%BVI is the ratio of measured BVI (product of measured tHb volume and average tHb) at each assessment point over the pretreatment baseline. Errors in tHb estimate can affect the BVI measurements. One type of error is related to the quantification accuracy of tHb. Our phantom studies showed that the estimation accuracy for typical larger absorbers was between 55% and 101% for the typical depth we studied. However, because the %BVI is the ratio of measured BVIs, it is less susceptible to tHb quantification accuracy. Another type of error is related to the repeatability of the tHb quantification at each assessment point. For each patient, we took several data sets at the lesion area and the tHb and the volume reported were average values. The mean variations from the average tHb estimates for this group of patients was 2.3 µM/l, which was 4% of the estimated tHb.

When the NIR/US technique is used to obtain the pretreatment baseline, the data should be taken either before the patient's diagnostic core biopsy or after a certain period. A hematoma after a core biopsy procedure could partially contribute to a higher hemoglobin level, which could be reduced to some extent due to the normal healing process. In our study, baseline data were obtained before the core biopsy in three patients and after in eight patients with an average of 30 days (range, 14 to 52 days). One nonresponder (patient 9) who had her NIR/US study 14 days after core biopsy showed the highest %BVI reduction in this group, which could be partially affected by hematoma. The rest of the seven patients had their NIR/US study at an average of 32 days (range, 20 to 52 days) after initial biopsy.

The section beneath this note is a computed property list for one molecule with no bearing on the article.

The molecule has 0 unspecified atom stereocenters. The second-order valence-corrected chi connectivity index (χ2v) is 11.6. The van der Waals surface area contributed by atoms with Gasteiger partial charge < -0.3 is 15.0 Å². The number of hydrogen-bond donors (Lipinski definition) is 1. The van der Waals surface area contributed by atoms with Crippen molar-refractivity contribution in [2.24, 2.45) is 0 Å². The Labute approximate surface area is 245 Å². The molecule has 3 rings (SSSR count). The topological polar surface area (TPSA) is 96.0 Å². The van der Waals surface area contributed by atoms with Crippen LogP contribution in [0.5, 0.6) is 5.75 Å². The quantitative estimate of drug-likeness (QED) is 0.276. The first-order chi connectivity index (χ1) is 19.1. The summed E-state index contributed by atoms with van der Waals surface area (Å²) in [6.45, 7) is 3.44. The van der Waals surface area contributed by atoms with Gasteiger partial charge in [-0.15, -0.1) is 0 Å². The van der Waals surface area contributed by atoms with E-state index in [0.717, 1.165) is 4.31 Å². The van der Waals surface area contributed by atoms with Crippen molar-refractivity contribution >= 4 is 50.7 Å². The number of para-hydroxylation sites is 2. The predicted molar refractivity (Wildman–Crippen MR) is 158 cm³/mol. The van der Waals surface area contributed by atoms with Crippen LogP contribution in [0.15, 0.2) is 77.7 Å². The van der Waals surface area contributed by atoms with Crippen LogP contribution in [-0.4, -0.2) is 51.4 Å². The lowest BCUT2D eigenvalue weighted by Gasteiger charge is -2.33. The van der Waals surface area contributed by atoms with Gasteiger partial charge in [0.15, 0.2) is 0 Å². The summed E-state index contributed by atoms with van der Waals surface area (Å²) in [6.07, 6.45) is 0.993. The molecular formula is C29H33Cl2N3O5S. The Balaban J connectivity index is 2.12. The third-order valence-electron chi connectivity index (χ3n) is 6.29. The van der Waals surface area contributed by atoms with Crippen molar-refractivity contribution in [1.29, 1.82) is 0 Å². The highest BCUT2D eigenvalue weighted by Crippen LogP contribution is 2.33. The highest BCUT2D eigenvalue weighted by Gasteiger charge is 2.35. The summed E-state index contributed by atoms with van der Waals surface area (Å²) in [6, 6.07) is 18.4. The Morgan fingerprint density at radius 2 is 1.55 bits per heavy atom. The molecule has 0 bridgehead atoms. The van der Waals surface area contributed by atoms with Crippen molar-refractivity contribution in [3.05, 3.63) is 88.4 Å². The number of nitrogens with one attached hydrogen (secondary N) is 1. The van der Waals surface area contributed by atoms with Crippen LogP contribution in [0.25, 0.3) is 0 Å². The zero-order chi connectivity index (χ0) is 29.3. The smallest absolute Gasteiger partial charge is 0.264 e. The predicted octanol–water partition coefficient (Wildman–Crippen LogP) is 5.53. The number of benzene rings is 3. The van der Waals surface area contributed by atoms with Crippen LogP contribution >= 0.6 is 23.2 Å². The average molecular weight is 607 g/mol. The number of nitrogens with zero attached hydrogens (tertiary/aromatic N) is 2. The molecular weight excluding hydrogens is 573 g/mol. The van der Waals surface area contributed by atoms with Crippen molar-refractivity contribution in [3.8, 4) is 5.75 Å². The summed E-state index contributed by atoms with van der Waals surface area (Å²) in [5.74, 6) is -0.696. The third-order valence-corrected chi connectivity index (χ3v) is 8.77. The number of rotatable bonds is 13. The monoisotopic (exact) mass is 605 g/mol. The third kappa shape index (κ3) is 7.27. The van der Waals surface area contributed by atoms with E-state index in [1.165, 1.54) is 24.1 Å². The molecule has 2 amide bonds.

This pilot study has several limitations, primarily the small population of women with locally advanced cancers. For all patients except one, surgery was performed less than 1 month from posttreatment NIR/US (average, 14 days) and MRI (average, 18 days). One patient (patient 5) had a longer delay between surgery and post-NIR/US (46 days) and MRI (48 days). These intervals were similar to those of other previously reported studies [12,48].

Our initial results have shown that NIR/US using volumetric vascular measurements is a valuable tool in assessing in vivo vascular response to neoadjuvant chemotherapy. It is a quick and noninvasive method that may prove invaluable for neoadjuvant treatments to repeatedly monitor the impact of novel agents on vascular distribution. Our initial results support the need to conduct future studies to assess the value of NIR/US in the prediction of early pathologic tumor response and residual disease before surgery.


The authors greatly appreciate the assistance of US technologists Kimberly Sokol, Brenda Cameron, Debra Perusse, and Natalie Brown in the Department of Radiology on patient scheduling, US imaging, and patient scanning. The authors greatly appreciate Nancy Baccaro and Ellen Oliver at Neag Cancer Center on patient scheduling.


1This work is supported by the National Institutes of Health (R01EB002136) and The Patrick and Catherine Weldon Donaghue Medical Research Foundation.

2This work was presented in part at the 30th Annual San Antonio Breast Cancer Symposium, Dec 13 to 16, 2007 (General Session 4 Abstract No. 45).